Pandemicking, A Prayer


I’m thinking about how we are all here


all day everyday.

Even though we long for the day

that we have pandemicked,

we are just not there yet.

Just as you are the God

who is Justicing, Gooding, Blessinginging

(because the gerund* verb tense is the best)

the timeframe of this pandemicking

is equally ongoing, and nebulous,

and I am aware that the echoes of this

Pandemicking, will actually live on in me


In truth I will never stop Pandemicking.

Like those who were Immigrating,

never will, in some sense stop being immigrants,

and those who have survived something,

never will, in some sense, stop being survivors.

And today

I’m thankful that you, Jesus

–who fled to Egypt, lived under occupation,

grew up an outsider and were almost thrown off a cliff,

You Jesus of all people,

get that.

And some days I’m bitter that

in some ways

I’ll always be pandemicking

and on somedays, I wonder, but do I really want to unlearn

all the things I needed to know?

About the cracks in society?

About those who we have lost!

About who are being forgotten?

About what needs to change?

After all, what is greater discipleship than that?

So, God. I’ll be here. Surviving this pandemic.


Every single day.

And thankful that I have the gerund tense to describe it.

But I’m also grateful that I have a God

Who gets it–

and gives us a knapsack of the right kind of more gerunds,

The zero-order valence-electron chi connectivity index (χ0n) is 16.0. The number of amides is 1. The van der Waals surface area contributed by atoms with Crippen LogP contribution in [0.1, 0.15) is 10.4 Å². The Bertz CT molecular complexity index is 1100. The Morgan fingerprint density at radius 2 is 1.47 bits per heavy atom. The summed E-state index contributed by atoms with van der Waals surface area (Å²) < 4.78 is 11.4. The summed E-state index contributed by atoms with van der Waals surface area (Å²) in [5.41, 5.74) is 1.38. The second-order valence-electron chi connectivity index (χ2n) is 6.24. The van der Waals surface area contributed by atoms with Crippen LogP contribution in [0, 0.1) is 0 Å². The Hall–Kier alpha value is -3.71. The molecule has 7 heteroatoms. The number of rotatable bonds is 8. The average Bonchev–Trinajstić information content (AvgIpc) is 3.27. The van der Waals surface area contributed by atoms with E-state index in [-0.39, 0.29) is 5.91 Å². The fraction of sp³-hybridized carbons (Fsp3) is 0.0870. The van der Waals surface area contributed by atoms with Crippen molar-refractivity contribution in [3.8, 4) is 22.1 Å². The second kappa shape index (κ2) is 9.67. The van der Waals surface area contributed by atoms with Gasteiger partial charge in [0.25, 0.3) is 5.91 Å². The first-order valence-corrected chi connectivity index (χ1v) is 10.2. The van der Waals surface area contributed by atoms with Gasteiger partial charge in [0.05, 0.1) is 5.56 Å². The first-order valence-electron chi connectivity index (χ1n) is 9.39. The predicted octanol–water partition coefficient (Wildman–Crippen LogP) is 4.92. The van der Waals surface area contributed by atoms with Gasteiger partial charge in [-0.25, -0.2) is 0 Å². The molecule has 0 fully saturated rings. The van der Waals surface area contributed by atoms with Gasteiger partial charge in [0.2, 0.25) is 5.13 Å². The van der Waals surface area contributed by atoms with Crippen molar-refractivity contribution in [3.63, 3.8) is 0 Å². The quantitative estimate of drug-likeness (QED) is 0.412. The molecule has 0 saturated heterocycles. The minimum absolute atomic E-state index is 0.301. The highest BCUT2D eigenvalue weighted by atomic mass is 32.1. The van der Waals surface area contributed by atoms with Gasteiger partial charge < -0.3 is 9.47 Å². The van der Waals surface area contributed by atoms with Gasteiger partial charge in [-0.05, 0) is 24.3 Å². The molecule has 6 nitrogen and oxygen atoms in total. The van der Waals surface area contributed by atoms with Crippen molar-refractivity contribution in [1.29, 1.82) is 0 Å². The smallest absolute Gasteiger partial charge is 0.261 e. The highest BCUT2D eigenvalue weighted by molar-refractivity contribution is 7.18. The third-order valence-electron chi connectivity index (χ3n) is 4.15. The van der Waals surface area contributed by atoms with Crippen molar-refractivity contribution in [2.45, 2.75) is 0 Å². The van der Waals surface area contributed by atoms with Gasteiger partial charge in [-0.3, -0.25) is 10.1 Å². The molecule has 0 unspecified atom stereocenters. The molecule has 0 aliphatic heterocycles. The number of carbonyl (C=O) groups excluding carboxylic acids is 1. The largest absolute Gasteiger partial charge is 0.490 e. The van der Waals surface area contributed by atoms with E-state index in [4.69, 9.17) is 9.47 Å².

to do this pandemic thing,

and for being a pandemicking God along the way.

Here Goes God, more Pandemicking….

Come with me…


Pandemic Prayers & Resources

Feel free to use/share/adapt with credit to Pastor Katy Stenta and please give to my 2nd year of Doctorate of Ministry in Creative Writing at

*Gerund: is a verb that we have turned into a noun with ing like swimming. In ancient Hebrew gerund was a tense that can also mean present participle, it means ongoing without a definite end, when it comes to God I think of it as the inging verbs.

Author: katyandtheword

Pastor Katy has enjoyed ministry at New Covenant since 2010, where the church has solidified its community focus. Prior to that she studied both Theology and Christian Formation at Princeton Theological Seminary. She also served as an Assistant Chaplain at Trenton Psychiatric Hospital and as the Christian Educational Coordinator at Bethany Presbyterian at Bloomfield, NJ. She is an writer and is published in Enfleshed, Sermonsuite, Presbyterian's today and Outlook. She writes prayers, liturgy, poems and public theology and is pursuing her doctorate in ministry in Creative Write and Pittsburgh Theological Seminary. She enjoys working within and connecting to the community, is known to laugh a lot during service, and tells as many stories as possible. Pastor Katy loves reading Science Fiction and Fantasy, theater, arts and crafts, music, playing with children and sunshine, and continues to try to be as (w)holistically Christian as possible. "Publisher after publisher turned down A Wrinkle in Time," L'Engle wrote, "because it deals overtly with the problem of evil, and it was too difficult for children, and was it a children's or an adult's book, anyhow?" The next year it won the prestigious John Newbery Medal. Tolkien states in the foreword to The Lord of the Rings that he disliked allegories and that the story was not one.[66] Instead he preferred what he termed "applicability", the freedom of the reader to interpret the work in the light of his or her own life and times.

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